The majority of Ethiopian migrant children gather in the city of Dire Dawa and use the train connecting Dire Dawa to Djibouti twice a week, on which they can jump and hide to avoid paying the ticket’s fare. Interestingly, this method is not exclusively used by children with long term plans of migration, but also by others looking for adventure with peers who reach Djibouti and return to Ethiopia after a few days with the following train. During 2014, the rail connection to Ethiopia was interrupted for the construction of a new line and many among this latter group found themselves stuck in Djibouti-ville, with no previous intention of staying there. Eventually, they integrated with other children migrants and started living and looking for income in the streets. Some other children from Somaliland and Ethiopia arrive in Djibouti by bus, paying the regular fare. The latter usually have more structured migration plans, which their families know of and help to sustain.

The many hardships faced by migrant children

Despite their routes and initial means, the majority of children migrants who manage to reach Djibouti face hard times. Being a small country with an unemployment rate of more than 60%,[3]  finding work, even an irregular on informal one, is a challenge for both foreigners and nationals. Additionally, migrant children often lack connections and expertise that favour their hiring. Forced to be self-reliant, they earn erratic incomes from begging, peddling goods, washing cars or shoes and from petty crimes. The street becomes their habitual residence and source of livelihoods so that they are known as “enfants de la rue” (street children) by the local population.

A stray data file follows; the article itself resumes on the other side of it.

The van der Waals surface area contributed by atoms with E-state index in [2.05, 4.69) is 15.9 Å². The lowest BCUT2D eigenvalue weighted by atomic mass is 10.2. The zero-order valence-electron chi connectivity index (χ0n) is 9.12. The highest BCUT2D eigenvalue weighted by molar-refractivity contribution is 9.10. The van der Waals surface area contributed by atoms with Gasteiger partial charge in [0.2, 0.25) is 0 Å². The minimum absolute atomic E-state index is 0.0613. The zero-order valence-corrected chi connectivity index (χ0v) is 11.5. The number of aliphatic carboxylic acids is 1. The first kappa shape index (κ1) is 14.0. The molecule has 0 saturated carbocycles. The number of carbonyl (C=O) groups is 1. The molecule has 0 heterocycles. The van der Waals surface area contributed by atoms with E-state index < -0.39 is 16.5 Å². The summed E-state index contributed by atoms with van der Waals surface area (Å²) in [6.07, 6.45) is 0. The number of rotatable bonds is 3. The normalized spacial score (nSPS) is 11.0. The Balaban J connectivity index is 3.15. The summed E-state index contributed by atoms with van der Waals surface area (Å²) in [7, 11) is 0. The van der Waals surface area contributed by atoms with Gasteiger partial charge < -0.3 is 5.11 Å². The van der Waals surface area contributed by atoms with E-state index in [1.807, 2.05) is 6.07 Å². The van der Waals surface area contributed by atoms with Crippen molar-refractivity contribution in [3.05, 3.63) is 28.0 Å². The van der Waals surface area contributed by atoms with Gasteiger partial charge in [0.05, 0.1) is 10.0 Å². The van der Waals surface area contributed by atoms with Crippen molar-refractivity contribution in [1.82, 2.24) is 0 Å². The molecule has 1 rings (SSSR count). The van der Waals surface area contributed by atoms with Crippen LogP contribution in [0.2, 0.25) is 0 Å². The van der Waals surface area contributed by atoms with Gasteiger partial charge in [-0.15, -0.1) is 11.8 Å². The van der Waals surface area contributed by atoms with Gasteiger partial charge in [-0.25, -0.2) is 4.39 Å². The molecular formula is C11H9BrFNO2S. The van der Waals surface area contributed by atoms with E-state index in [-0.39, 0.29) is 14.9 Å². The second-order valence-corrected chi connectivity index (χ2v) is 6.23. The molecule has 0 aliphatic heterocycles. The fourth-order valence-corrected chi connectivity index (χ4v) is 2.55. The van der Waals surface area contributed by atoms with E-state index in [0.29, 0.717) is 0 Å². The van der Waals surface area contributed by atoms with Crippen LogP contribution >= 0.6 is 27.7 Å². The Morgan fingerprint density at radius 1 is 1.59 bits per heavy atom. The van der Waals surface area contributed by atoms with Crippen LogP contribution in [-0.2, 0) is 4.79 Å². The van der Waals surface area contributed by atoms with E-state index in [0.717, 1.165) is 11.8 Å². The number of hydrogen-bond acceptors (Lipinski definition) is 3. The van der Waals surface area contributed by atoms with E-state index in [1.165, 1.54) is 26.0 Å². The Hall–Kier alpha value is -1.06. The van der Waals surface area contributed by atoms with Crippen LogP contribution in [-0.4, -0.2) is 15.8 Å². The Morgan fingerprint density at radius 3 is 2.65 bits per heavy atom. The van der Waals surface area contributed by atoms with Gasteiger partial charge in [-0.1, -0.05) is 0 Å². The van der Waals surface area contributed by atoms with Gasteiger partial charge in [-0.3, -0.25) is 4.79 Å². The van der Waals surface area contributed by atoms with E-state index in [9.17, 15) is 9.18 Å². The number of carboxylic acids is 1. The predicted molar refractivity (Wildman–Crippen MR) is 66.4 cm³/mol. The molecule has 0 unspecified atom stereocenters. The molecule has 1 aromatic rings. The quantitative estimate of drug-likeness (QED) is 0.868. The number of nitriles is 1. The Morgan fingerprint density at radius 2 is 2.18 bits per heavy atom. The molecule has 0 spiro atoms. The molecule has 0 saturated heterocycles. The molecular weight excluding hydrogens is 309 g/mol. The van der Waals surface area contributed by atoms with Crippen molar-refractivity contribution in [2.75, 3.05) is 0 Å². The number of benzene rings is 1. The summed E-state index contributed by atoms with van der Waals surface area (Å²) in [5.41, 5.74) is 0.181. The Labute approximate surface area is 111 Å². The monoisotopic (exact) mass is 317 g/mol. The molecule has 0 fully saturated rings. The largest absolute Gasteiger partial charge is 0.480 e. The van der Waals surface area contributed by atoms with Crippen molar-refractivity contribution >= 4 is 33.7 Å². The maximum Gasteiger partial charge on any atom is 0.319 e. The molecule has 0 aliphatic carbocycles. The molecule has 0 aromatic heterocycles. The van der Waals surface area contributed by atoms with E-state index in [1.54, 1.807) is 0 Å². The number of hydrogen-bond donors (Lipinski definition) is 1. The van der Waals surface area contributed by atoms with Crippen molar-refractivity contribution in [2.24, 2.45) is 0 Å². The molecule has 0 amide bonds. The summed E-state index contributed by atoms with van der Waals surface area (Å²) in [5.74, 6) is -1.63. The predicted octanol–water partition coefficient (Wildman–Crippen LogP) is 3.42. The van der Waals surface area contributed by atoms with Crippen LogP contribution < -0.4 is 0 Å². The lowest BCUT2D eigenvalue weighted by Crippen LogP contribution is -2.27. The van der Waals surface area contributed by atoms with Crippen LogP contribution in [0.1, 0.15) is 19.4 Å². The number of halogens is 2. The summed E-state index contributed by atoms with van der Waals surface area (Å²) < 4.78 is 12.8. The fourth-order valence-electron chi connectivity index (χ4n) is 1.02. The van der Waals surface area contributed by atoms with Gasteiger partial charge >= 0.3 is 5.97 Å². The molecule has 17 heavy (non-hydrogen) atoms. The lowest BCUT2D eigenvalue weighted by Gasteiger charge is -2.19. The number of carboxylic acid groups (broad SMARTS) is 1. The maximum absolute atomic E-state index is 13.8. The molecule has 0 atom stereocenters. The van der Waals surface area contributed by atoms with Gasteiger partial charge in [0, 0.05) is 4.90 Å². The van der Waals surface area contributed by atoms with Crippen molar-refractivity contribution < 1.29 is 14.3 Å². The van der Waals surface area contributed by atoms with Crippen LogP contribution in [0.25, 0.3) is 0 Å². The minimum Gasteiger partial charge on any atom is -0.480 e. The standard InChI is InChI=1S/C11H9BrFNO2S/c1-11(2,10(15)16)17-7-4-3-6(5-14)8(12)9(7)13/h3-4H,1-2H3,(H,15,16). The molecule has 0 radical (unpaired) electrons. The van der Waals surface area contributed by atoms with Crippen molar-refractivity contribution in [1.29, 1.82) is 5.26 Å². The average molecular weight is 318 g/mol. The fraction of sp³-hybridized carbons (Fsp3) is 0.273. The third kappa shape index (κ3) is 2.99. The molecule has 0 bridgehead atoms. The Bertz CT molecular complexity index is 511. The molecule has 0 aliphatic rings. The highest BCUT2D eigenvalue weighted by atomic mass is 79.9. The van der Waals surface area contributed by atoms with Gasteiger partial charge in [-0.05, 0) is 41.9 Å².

Having left behind key societal institutions such as family, school, village or town communities, children migrants themselves are deprived of any formal source of support and protection. Their life in the street eventually exposes them to violence, abuses and exploitation in brothels or by informal employers. Additionally, substance abuse is widespread among both genders, particularly inhalants (glue, acetone, gasoline), which are cheap and easy to get and help them cope with hunger and lack of sleep.

The pool of street children in Djibouti is not limited to unaccompanied child migrants, but also includes a minority of children living with destitute migrant families or with poor Djiboutian nationals. Despite having different features, all these categories of children live on or off the street, lack birth certificates or identity documents and are considered as “irregular migrants” by the national authorities.

Due to strict immigration policies, children falling in this category are constantly rounded up and imprisoned by the law enforcement officials who patrol the centre-ville areas. When in prison, migrant street children face the same conditions of other detainees, with whom they have to share overcrowded cells, irregular and meagre meals and the absence of sanitary services. Both children and the staff of the main organisation involved in their protection, CARITAS, report abusive behaviour by the law enforcement officials during detention spells, including sexual abuse by the guards. Children are also used to clean the officers’ offices, cars and clothes, and to sell contraband goods among detainees. Like other irregular migrants detained, child migrants face deportation back to Ethiopia across the border just three hours away from Djibouti-ville, where they are left without prior evaluation (or status determination) of their needs. Despite the lack of resources and harsh climatic conditions, it is common for deportees to return by foot or hiding in trucks travelling back to the city.